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In book 6, why did Scrimgeour station Aurors at Hogwarts Castle to protect the students?

Did he not know that Aurors are not powerful enough to stop Lord Voldemort himself?

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    And what you imply he should do? Not protect Hogwarts, surrendering to the superiority of Voldemort? Aug 25, 2018 at 9:42
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    Who else would he station?
    – user13267
    Aug 25, 2018 at 10:03
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    Nobody was powerful enough to stop Voldemort on their own, except probably Dumbledore. So, what else could he do? At least the aurors would buy some time for the students to hide/escape I guess.
    – Hans Olo
    Aug 25, 2018 at 10:24
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    @Ken_To_2018 Due to the ingenious conspiracy of Draco Malfoy, and the counter-conspiracy by Snape and Dumbledore.
    – b.Lorenz
    Aug 25, 2018 at 11:03
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    Well, one Auror might not be able to but a bunch of them could face & maybe even hold their grounds against Voldemort. After all, it is in their job description to protect the wizarding world from the Dark arts (and they are trained for it).
    – Shreedhar
    Aug 25, 2018 at 13:22

3 Answers 3

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While not definite proof of Scrimgeour's thinking, dialogue from both Dumbledore and Voldemort imply that Aurors can stop or at least affect Voldemort.

At the confrontation at the Ministry in Order of the Phoenix, Dumbledore says:

"It was foolish to come here tonight, Tom," said Dumbledore calmly, The Aurors are on their way-"

Voldemort replies:

"By which time I shall be gone, and you dead!"

Dumbledore feels the Aurors can deal with Voldemort and Voldemort, instead of saying, "I can deal with them after you are dead" is planning on being gone.

So to me, the conclusion is that Dumbledore has confidence and Voldemort is reluctant about confronting multiple Aurors. Scrimgeour may have the same thoughts.

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    Key here is “multiple Aurors”. I think it is pretty clear from the books that Dumbledore is the only one who is capable of surviving a duel with Voldemort, but a team of Aurors might well be as dangerous for Voldemort. In addition, the Aurors are allowed to kill Voldemort, whereas Dumbledore refuses to do so. Since Voldemort fears nothing more than death, the Aurors might pose more of a threat in his mind.
    – 11684
    Aug 25, 2018 at 13:08
  • Well hold off on the killing – obviously he has his Horcruxes. But some of the dialogue during the duel mentioned in Treborcram’s answer does discuss Dumbledore not using lethal force. If I recall correctly Voldemort taunts him about this after which Dumbledore says there are worse things than death. Judging by Voldemort’s account at the grave of his father of his defeat against baby Harry that wasn’t particularly pleasant either.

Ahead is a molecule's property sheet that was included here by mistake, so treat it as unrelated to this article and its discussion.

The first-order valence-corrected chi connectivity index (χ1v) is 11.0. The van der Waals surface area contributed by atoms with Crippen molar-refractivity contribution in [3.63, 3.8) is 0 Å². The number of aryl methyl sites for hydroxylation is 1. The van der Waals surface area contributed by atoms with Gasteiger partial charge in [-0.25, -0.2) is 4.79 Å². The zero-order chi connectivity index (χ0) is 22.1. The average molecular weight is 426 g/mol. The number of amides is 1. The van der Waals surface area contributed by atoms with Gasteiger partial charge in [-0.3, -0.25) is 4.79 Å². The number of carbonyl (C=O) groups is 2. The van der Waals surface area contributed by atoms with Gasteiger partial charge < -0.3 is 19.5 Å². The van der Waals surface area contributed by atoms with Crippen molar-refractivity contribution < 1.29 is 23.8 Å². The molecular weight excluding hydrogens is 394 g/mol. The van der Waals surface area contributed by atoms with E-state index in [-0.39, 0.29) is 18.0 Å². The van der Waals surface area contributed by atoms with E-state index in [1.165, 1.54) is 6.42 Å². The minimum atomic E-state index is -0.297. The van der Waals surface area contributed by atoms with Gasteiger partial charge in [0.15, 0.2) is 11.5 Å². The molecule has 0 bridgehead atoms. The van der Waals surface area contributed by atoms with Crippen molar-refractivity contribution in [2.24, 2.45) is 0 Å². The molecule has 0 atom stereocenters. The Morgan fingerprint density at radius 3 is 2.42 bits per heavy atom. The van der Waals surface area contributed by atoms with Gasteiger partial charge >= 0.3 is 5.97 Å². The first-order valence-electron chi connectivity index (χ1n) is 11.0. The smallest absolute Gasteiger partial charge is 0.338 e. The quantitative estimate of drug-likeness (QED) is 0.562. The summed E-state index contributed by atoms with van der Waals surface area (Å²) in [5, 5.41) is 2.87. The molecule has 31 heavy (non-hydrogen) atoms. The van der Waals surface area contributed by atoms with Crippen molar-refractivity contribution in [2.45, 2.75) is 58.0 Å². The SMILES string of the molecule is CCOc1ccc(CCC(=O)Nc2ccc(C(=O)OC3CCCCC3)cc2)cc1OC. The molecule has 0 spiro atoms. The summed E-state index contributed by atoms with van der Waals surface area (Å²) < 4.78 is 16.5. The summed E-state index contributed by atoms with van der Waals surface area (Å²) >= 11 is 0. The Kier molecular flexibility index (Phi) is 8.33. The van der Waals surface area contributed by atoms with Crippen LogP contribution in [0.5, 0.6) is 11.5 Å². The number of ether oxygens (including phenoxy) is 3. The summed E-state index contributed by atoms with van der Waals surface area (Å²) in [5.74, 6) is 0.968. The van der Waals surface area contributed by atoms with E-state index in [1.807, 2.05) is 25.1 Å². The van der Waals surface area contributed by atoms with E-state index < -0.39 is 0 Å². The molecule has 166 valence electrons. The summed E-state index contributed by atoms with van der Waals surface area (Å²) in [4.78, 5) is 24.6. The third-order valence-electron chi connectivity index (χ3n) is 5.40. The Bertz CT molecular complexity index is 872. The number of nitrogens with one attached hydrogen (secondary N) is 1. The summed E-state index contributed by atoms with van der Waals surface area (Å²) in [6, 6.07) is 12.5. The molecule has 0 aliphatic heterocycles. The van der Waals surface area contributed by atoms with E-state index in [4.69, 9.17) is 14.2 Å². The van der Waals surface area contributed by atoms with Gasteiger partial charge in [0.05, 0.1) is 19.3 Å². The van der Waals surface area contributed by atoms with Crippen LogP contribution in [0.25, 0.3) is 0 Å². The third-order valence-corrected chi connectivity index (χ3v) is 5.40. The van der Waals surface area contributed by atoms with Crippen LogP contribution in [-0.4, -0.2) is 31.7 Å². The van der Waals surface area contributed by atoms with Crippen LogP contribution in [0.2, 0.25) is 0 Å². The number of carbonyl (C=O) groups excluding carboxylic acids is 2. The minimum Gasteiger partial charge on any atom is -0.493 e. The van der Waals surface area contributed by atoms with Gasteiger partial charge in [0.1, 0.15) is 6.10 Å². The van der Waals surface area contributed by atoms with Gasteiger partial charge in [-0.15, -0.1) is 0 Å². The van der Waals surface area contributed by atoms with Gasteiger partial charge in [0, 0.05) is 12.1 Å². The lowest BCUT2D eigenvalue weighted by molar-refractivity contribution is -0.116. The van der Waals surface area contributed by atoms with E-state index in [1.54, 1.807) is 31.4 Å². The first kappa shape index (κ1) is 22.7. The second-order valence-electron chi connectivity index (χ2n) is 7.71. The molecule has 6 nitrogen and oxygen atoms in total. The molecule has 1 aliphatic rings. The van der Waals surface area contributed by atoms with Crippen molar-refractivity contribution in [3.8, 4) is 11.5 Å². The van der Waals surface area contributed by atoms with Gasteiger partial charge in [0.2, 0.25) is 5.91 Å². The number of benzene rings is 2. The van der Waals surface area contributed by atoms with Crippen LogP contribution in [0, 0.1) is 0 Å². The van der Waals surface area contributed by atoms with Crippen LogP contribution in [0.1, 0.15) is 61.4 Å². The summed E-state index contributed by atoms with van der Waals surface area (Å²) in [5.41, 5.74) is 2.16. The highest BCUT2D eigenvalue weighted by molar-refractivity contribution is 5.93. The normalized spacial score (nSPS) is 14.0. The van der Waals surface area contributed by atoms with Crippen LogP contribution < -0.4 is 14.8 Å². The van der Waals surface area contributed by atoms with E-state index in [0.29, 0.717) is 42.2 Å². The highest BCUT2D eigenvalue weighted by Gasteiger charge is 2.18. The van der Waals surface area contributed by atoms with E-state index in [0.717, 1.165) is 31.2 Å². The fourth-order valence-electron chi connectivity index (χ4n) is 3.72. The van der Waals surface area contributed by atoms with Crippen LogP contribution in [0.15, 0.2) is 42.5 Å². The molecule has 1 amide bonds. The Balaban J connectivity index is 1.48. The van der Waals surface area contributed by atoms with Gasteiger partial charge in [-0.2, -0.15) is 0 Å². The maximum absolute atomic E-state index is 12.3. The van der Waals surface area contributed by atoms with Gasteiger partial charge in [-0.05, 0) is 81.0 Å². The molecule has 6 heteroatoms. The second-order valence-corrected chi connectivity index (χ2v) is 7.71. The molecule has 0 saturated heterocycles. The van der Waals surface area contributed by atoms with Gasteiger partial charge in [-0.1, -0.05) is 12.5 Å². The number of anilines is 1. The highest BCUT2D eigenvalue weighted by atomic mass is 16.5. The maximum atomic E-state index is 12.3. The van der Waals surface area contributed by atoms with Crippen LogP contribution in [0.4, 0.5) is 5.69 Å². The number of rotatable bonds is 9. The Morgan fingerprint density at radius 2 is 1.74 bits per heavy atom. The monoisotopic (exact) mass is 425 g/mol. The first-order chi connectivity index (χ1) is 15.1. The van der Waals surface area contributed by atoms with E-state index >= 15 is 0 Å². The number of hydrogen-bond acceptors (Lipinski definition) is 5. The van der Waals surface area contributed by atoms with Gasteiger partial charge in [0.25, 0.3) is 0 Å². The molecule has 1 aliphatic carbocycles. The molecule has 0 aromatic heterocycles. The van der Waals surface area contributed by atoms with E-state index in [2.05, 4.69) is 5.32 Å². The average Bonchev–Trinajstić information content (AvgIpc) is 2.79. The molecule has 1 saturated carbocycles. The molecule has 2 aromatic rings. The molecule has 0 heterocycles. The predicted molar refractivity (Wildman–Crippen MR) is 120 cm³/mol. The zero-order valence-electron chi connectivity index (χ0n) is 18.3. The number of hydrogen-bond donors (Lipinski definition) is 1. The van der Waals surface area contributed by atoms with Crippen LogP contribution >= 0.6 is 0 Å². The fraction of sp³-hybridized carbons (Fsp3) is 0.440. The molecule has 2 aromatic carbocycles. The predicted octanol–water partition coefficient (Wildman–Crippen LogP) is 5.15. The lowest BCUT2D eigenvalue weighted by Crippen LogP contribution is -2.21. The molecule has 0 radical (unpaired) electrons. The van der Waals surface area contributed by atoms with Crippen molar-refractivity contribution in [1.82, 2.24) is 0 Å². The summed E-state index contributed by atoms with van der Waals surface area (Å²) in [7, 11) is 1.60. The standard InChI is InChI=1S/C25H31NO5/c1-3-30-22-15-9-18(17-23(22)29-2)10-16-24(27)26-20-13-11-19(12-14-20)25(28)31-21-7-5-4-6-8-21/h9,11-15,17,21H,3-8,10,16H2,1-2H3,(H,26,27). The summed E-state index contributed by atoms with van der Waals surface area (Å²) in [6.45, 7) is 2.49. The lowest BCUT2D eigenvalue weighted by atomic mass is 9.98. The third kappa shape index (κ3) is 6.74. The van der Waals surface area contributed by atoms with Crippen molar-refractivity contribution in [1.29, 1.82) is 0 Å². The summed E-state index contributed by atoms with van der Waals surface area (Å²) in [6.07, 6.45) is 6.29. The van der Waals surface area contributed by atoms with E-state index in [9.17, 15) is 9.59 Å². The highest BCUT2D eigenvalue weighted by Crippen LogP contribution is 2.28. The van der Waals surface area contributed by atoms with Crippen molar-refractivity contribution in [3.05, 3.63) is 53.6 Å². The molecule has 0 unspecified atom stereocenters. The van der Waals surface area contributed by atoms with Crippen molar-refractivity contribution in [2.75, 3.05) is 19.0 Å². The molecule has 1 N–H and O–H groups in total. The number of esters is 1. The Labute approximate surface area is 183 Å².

– 11684
    Aug 26, 2018 at 0:03
  • Yeah, they couldn't kill him because of Horcruxes but I think it's realistic that multiple Aurors would be able to take him to Azkaban. Aug 27, 2018 at 11:35
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They were the best that he had and they would at least slow Voldemort down if not scare him off.

Auror is the occupational title of any witch or wizard serving as a member of an elite unit of highly-trained, specialist officers tasked with upholding the law and protecting the magical communities in their respective countries from large-scale threats

Also, it seems like Voldemort didn't expect to be able take them down all at once:

"But Thicknesse is only one man. Scrimgeour must be surrounded by our people before I act. One failed attempt on the Minister's life will set me back a long way."

What I get from this quote is that if the security was heightened at the ministry Voldemort wouldn't be able to deal with it, or he would consider it a major nuisance. Another quote that reinforces this is:

"It was foolish to come here tonight, Tom," said Dumbledore calmly. "The Aurors are on their way-"

Furthermore, when Fudge and the others appeared at the end of the fight at the ministry Voldemort instantly Disapparates.

"I saw him, Mr. Fudge, I swear, it was You-Know-Who he grabbed a woman and Disapparated!"

Now this might have been an attempt to conceal his cover but I doubt it, if he knew that anyone had seen him he would know his cover was blown.

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Indeed, Scrimgeour probably thought that aurors could provide protection from Voldemort. This can be seen from the end of Half-Blood Prince when Scrimgeour directly offers Harry auror protection:

Scrimgeour hesitated, then said, in what was evidently supposed to be a tone of delicacy, “The Ministry can offer you all sorts of protection, you know, Harry. I would be delighted to place a couple of my Aurors at your service — ”

Harry, though, seems to agree with you that such protection would be futile, as illustrated by his response to Scrimgeour:

Harry laughed. “Voldemort wants to kill me himself, and Aurors won’t stop him. So thanks for the offer, but no thanks.”

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